David Tipling explains how a passion for South Georgia and its wildlife was born out of calamity
In the early 1990s, a publisher lost 350 of my best pictures. That loss of so many transparencies was a heavy blow. However, it would transform my career. The resulting financial compensation gave me the opportunity to join an expedition to Antarctica, camping on sea ice next to an emperor penguin colony. So started a love affair with the far south. The resulting pictures generated revenue to allow me to travel far wider than I had previously, and ultimately return south – this time to South Georgia.
A mere speck in the vast Southern Ocean, South Georgia is just 170km long and no more than 40km wide. Glaciers, ice caps and snowfields cover 75% of its land area. This dramatic landscape towers over bays and beaches, which seethe with life during the austral summer. Feisty Antarctic fur seals crowd most beaches, an estimated three million or more making these the densest populations of marine mammals on earth. All are crowded among a scenic splendour that makes for a photographic feast, and it’s the reason why I’ve been so easily seduced into returning at every opportunity.
This concentration of life is due to the rich polar seas that surround the island. South Georgia’s position 1,390km to the west of the Falkland Islands is within the latitude known as the ‘Furious Fifties’, and places it in the grip of a turbulent storm track around Antarctica. Wild weather is an added attraction for me, as extreme conditions often translate into extreme images.
My standard telephoto lens for shooting birds in the Southern Ocean has long been the Nikon 300mm f/2.8. Easily handheld, it’s ideal for shooting birds at sea and for isolating groups or individuals within vast penguin colonies, plus it works seamlessly with a 1.4x teleconverter. The next most useful lens is the Nikon AF-S 24-70mm f/2.8G ED zoom. My philosophy when working in Antarctica and South Georgia is always to travel as light as possible.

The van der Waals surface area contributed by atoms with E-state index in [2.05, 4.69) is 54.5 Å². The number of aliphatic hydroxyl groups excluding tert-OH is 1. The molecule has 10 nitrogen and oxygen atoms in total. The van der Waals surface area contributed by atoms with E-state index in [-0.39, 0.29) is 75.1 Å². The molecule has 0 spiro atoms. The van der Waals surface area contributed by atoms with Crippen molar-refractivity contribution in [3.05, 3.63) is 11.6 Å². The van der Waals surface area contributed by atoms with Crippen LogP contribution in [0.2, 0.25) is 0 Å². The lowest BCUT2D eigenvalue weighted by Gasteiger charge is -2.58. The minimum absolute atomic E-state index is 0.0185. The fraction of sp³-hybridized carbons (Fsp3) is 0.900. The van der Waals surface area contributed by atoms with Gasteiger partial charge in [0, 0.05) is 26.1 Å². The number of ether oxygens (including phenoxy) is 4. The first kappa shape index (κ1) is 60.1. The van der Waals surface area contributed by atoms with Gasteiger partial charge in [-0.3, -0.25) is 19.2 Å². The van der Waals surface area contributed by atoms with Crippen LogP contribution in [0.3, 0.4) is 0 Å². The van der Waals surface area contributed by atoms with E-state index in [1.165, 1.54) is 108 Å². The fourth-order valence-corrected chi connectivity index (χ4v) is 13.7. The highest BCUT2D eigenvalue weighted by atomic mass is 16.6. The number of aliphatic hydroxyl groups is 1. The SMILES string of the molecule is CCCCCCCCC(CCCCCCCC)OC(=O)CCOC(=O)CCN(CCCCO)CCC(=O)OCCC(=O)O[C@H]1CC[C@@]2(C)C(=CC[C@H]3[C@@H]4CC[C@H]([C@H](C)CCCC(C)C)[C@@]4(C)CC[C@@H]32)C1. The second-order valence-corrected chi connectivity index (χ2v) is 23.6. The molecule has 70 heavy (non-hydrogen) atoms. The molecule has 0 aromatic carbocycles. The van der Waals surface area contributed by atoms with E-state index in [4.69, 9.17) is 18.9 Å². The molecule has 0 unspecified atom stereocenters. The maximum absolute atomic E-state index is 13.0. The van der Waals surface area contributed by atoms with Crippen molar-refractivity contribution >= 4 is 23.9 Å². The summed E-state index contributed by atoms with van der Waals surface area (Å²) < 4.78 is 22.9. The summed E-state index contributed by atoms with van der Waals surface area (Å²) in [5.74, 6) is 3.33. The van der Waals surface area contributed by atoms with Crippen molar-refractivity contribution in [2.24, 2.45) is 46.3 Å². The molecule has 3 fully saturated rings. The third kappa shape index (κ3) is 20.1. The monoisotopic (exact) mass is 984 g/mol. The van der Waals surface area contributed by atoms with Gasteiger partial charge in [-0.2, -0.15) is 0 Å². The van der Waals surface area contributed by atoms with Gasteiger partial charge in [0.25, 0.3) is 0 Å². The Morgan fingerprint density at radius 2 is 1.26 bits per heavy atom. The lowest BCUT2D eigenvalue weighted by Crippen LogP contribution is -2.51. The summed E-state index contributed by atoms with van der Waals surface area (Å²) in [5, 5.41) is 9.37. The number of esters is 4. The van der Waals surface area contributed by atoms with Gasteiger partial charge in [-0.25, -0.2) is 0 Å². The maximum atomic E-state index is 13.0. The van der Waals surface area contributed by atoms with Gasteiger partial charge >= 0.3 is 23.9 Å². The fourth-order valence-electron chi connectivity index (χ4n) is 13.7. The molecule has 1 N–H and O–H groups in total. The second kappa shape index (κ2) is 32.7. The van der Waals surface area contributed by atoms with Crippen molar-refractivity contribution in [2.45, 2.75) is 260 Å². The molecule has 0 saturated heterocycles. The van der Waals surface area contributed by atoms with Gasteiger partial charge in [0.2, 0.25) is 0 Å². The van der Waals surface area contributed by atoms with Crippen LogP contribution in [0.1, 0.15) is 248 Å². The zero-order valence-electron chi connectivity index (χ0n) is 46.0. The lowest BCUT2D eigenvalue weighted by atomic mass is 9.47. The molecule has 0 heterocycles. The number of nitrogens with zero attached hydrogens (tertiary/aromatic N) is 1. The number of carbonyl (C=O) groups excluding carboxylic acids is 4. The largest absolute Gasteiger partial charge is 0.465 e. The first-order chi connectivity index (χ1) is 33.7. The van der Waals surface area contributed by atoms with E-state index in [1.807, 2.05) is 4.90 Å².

Just prior to leaving for a trip this year, I purchased the Nikon AF-S 80-400mm f/4.5-5.6G ED VR lens. Coupled with a Nikon D810, this combination proved so versatile that it became my standard outfit. When shooting flying birds from the ship I reverted to my 300mm f/2.8, and the snappier autofocus when compared to the 80-400 zoom was a big advantage.
It soon became apparent that the Nikon 80-400mm doesn’t possess the same build quality I have come to expect from Nikon lenses. The lens barrel when zoomed out to 400mm developed a wobble that, while not affecting picture quality, was a little unnerving. The focusing stiffened up considerably, no doubt in part to the battering it was getting from spray and almost daily inclement weather. When wide open at 400mm the images were simply too soft to be acceptable. I soon realised I needed to stop down to f/6.3, and ideally f/8 to ensure crisp pictures. With those grumbles aside, the focal range was perfect. When working in penguin colonies and with seals you’re presented with constant action. Being able to zoom in and out rapidly, and respond to often-fleeting opportunities, meant I nailed many more images than I would have done if shooting with my prime lens.
Penguin colonies are rather like deciduous woodlands – a chaotic jumble in which the photographer is challenged to find a sense of order. Finding a focal point in an image illustrating a vast penguin rookery can require a slow methodical approach. I often try to find aspects within the landscape to aid this.
For example, at St Andrews Bay the penguin rookery is split in two by a fast-flowing glacial river that snakes up from the beach. There are locations on South Georgia, the best being Salisbury Plain, where you can climb to look down on sprawling colonies and it’s then that shades and shapes help create eye-catching images.
When the snow starts to fall and the wind starts to blow, photography in the penguin rookeries gets exciting. During an October trip in 2006 at Right Whale Bay, I got caught in almost hurricane-force katabatic winds rushing down from the mountains that arrived without warning. It was hard to stay upright. The king penguins all started to move in a long line through the blizzard to shelter in the lee of a cliff. For around an hour the wind howled and created almost white-out conditions and, at times, allowed for some really atmospheric images.